Wonder-ful Picture Books by Denise Krebs
Wonder image by mrsdkrebs
On July 17, many of us enjoyed the wonder-filled book club chat about Wonder by R.J. Palacio. One of the questions asked by Colby Sharp was a great one. “What picture books do you think pair nicely with Wonder?”
I was interested because I will begin a Wonder read aloud starting on day 1, and I always like to throw in an occasional picture book for my junior highers. I could not keep up with the chatter of apropos picture books; many were coming quickly across the Twitter feed. (Did you realize #thewonderofwonder was trending on Twitter during that hour?)
Later I had to look up on the Wonder chat archive to see all the picture books that I missed. You can read on the archive who recommended each book. (Mr. Schu has also written a great summary of #TheWonderofWonder book club discussion.)
I asked if I could share the Wonder-ful picture books here on the Nerdy Book Club blog so others could benefit from this list too. However, tweeters shared a full twenty titles. That’s TWO top ten lists!
It was hard for me to narrow it down to just ten, so I let the GoodReads star ratings (and a few of my own favorites) guide my choices. Here are my top ten picture books to accompany the book Wonder.
1. Hooway for Wodney Wat by Helen Lester
Rodney Rat can’t pronounce his R’s. When the big mean bully Camilla Capybara comes to school, everyone is afraid. Rodney uses his speech “impediment” to trick Camilla, to the delight of his friends.
2. Chrysanthemum by Kevin Henkes
Chrysanthemum is a delightful story about a girl who is teased, especially about her name, until an inspiring teacher, Delphinium Twinkle, helps Chrysanthemum gain social standing among her peers.
3. Junkyard Wonders by Patricia Polacco and (others like Thank you, Mr. Falker and Bully, coming out in the fall.)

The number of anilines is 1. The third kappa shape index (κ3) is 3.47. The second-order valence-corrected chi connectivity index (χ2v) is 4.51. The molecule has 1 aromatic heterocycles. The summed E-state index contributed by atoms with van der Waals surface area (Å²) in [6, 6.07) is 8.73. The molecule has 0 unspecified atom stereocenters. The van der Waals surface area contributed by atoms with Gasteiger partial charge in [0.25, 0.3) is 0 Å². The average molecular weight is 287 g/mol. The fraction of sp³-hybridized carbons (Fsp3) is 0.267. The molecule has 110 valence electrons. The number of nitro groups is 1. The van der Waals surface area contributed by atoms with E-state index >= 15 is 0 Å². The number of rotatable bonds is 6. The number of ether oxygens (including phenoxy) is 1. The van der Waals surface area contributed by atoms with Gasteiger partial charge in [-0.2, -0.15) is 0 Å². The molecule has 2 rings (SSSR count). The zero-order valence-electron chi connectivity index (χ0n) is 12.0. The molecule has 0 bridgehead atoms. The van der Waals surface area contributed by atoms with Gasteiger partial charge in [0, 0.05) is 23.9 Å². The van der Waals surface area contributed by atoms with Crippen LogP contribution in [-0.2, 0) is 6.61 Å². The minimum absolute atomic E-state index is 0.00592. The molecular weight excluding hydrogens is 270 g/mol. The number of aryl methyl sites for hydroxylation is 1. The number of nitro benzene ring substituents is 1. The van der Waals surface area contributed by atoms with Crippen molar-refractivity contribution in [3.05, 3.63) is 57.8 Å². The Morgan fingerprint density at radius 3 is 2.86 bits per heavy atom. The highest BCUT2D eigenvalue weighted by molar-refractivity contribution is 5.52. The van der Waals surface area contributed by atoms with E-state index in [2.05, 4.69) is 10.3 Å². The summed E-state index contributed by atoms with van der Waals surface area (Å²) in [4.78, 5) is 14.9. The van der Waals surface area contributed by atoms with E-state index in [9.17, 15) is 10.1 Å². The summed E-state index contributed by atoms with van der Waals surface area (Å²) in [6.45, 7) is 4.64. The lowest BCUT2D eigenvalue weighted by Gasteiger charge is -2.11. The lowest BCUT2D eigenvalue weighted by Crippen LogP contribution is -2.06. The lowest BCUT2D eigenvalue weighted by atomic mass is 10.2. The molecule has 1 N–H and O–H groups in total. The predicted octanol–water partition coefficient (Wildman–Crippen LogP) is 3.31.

The “junkyard wonders” are geniuses in Mrs. Peterson’s “special” class. They have a variety of special needs and diverse abilities, which serve them well during a science fair project, where they retrieve a model plane from the junkyard and refurbish it.
4. Ish by Peter H. Reynolds
I love this book! And I love the mantra “Think ishly!” Ish gives each of us permission to celebrate our own genius and creativity. (And don’t forget The Dot and others by Reynolds. Dot Day is coming up on September 15.)
5. Each Kindness by Jacqueline Woodson
“Each kindness makes the world a little better.” It sounds like this one will be a rich “Choose Kind” book. New girl Maya is rejected by the other girls and plays alone, but then she stops coming to school altogether. The message about choosing kind hits home to one of the girls, Chloe. (Available on October 2, 2012.)
6. One by Kathryn Otoshi
Clever story where Blue is bullied by Red, and the other colors don’t stand up for Blue. One finally comes in and stirs things up. “One turned to the colors and said, ‘If someone is mean and picks on me, I, for One, stand up and say, No!’” Then Yellow finally stands up and says, “Me, TWO!” Then Green, “Me, Three!” And on and on, until even Red is included. One has received the E.B. White Read Aloud Honor book, Teacher’s Choice Award, and eight other awards.
7. Enemy Pie by Derek Munson
A wise father shares his secret recipe for getting rid of enemies–enemy pie, which includes spending a whole day with the enemy. By the end of the day of play, Jeremy Ross, the only enemy on the boy’s list, the father and son share the enemy pie.
8. Stand Tall, Molly Lou Melon by Patty Lovell